With The Black Cauldron, animation at Disney had officially hit rock bottom. “That film was supposed to be our ‘Snow White.’ But we just weren’t ready for it,” Ron Clements reportedly said at the time. But a behind-the-scenes tale of struggle that would ultimately bear triumph was brewing at Walt’s beloved company. And it’s important to recognize this film, not for what it wasn’t, but for what it represented for the studio at the time.
Based on Lloyd Alexander’s award-winning teen lit series The Chronicles of Prydain, the events of the film follow a young assistant pig keeper named Taran, his oracular pig named Hen Wen and a powerful cauldron that could raise a dead army for an evil king. Disney optioned the rights to the whole series in 1971, but the studio’s intense aversion to sequels meant it would try to do all of Prydain’s five volumes justice in just 80 minutes.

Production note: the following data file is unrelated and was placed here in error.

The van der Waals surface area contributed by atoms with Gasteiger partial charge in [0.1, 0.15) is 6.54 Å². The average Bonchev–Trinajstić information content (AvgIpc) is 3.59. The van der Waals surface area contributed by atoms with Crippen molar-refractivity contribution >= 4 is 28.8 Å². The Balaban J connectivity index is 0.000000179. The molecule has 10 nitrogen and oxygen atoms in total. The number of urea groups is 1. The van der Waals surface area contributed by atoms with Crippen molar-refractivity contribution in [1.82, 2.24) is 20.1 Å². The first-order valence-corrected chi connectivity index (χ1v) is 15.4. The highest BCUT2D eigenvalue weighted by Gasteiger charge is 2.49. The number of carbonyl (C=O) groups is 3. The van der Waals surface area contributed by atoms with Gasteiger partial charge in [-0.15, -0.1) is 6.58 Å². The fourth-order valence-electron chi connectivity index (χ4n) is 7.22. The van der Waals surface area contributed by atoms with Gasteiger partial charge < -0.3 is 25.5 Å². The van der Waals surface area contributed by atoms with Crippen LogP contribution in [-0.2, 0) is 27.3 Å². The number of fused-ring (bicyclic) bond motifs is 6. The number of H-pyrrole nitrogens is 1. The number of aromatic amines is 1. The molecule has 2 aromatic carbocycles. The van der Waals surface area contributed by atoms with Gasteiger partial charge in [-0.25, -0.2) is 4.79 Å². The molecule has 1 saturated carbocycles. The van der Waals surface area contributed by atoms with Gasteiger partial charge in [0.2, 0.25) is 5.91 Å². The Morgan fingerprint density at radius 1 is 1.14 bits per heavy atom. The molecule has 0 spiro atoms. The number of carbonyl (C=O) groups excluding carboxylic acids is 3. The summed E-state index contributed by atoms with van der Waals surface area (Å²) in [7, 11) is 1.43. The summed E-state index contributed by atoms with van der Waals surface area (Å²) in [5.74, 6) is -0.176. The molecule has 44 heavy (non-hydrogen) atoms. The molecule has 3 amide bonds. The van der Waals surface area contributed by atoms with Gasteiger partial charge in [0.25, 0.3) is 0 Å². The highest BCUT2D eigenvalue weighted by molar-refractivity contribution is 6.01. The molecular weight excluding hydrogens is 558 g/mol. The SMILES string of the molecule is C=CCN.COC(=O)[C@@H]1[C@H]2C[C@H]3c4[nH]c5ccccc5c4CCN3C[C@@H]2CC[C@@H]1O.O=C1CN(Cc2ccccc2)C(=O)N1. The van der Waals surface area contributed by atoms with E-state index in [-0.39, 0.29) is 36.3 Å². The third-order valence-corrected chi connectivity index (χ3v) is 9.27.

The film took seven years to complete, largely because chief executive Ron Miller (Walt’s son-in-law) didn’t feel his new Cal Arts recruits (including the likes of John Lasseter and Tim Burton) were up to the epic challenge. In some ways, Miller was right, but it was the whole company that turned out not to be ready for a film of such scale, and there was still much strife to come before the magic returned to Disney feature animation.